Thursday, January 4, 2001
What''s an environmentalist to do with Scott Hennessy? On one hand, the fact that he was chosen to oversee development as the new planning director for Monterey County spells good news for nature. As the director of CSU Monterey Bay''s Watershed Institute, a former president of the Ventana Chapter of the Sierra Club, and a boardmember for the Monterey County Resources Conservation District, Hennessy sports a resumn soaked in green ink. And in his four-year tenure as a Monterey County Planning Commissioner, he''s stood tall against environmentally incorrect projects like the September Ranch subdivision.
On the other hand, the marine biologist parted ways with the local environmental community when he opposed an agricultural land preservation initiative in 1996. Moreover, he sits as an advisor to Common Ground, a moderate "smart growth" group which some critics see as a thinly veiled antidote to the more insistently preservationist LandWatch Monterey County.
Hennessy recognizes that his position among local environmentalists is something of an enigma--but then again, he''s not one to be pigeonholed. "I''ve had people from the environmental community say I''m not an environmentalist, and that''s probably true," he acknowledges. "I''m an environmental scientist. Anybody can be an environmentalist, but I''m more solution-based and looking at the science behind the environment."
Hennessy just may be the one to bring some much-needed equilibrium to a community deeply divided on the development question. While he approaches his new job from a conservation stance, he''s also a realist. People need roofs over their heads, the economy is strong, and development is inevitable. Hennessy tries to balance the needs of humans with the need to protect natural resources. "I''ve gained a much greater respect for the need to consider humans in the equation," he says.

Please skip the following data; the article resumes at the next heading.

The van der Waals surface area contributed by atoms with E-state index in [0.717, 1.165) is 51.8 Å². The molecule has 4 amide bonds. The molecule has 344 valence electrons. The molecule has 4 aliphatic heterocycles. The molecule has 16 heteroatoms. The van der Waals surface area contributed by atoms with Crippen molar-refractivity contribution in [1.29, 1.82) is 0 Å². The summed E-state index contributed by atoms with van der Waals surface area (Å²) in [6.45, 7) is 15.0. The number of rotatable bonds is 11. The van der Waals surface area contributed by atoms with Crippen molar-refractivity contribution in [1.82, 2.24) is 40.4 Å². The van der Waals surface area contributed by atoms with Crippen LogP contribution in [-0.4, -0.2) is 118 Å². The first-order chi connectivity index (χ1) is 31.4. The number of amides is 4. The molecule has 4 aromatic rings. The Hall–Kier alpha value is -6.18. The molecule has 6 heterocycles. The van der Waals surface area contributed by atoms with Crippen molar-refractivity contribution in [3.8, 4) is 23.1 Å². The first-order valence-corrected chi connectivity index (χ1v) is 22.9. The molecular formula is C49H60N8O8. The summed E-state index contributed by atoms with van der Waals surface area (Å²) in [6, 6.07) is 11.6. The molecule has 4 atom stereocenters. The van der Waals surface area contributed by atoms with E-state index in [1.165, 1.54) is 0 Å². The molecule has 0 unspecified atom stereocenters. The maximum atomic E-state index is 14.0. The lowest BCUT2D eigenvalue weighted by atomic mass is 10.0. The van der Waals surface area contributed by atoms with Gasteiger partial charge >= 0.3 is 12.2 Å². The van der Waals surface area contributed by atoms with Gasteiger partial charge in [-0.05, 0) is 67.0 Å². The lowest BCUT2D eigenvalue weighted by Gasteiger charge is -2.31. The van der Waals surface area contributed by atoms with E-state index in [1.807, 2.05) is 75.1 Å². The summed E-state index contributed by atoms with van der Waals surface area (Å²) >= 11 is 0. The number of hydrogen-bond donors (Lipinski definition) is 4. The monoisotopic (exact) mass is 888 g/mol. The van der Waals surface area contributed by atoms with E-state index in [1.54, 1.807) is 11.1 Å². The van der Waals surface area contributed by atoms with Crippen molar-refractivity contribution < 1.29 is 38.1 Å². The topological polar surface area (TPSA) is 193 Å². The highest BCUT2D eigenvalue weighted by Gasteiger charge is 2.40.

The question is, how to strike that balance? Hennessy experienced an epiphany of sorts during a recent bike trip to central Italy. Bicycling between densely populated villages, he was struck by the region''s composition. "You don''t see urban sprawl," he says. "You see little cities as dense as they could be, and then there''s ag land."
And that, he says, is what Monterey County should strive for. "We can''t just keep spreading," he says. "We''re going to have to do infill and increase intensity."
The need to curb sprawl rises from economics as much as conservation. In the past, county decision-makers have often turned a blind eye to the long-term costs of providing roads, power and water to subdivisions plunked in the middle of a field. But the county can no longer afford to ignore the bottom line.
"When a developer comes forward with a project that doesn''t make economic sense to the county," he says, "it''s going to have a hard time getting through."
With the county in the midst of updating its general plan, which will guide development for the next 10 years, Hennessy enters the job at a critical time. Hennessy stresses that the county needs to be vigilant in sticking to the new plan and not allowing variances and amendments that obscure its original vision.
"If you took that document"--the current general plan--"and threw it up on the screen right now, you''d call it smart growth," Hennessy says. "There was some real advanced thinking that went into the general plan. The problem is in the implementation and enforcement of it. The policies haven''t reflected the verbiage in the general plan."
For all the lofty talk of conservation and smart growth, Hennessy inherits a department rife with more basic problems. On Jan. 2, he''ll enter an office still reeling in the wake of two lost lawsuits--one over the September Ranch project and one alleging that county planners were passing off developer-written documents as their own work. The loss of those legal battles are rooted in the perpetually chronic understaffing, poor-to-nil employee training, and antiquated technology that plagues the Planning Department.
As far as getting planning staff up to par, Hennessy hopes to recruit young planners from CSUMB''s Earth System Science and Policy Department and to provide current planners with ongoing training. He also plans to expedite a project currently underway in which all the county''s parcel maps are being entered into a computerized system available to property owners. The system would include resource constraint overlays--such as endangered species habitat and the slope of a lot--to warn would-be builders of potential environmental impacts, "so you don''t have someone coming in and proposing a project that''s not really appropriate," Hennessy says.
As a planning commissioner, Hennessy says he''s already seen an effort within county government to ensure that development projects are suitably analyzed, and he plans to escalate those efforts.
"I think it would be a really great thing for the county to be a model of how to do development in the coastal zone, how to do development with sensitive resources and agricultural land," he says.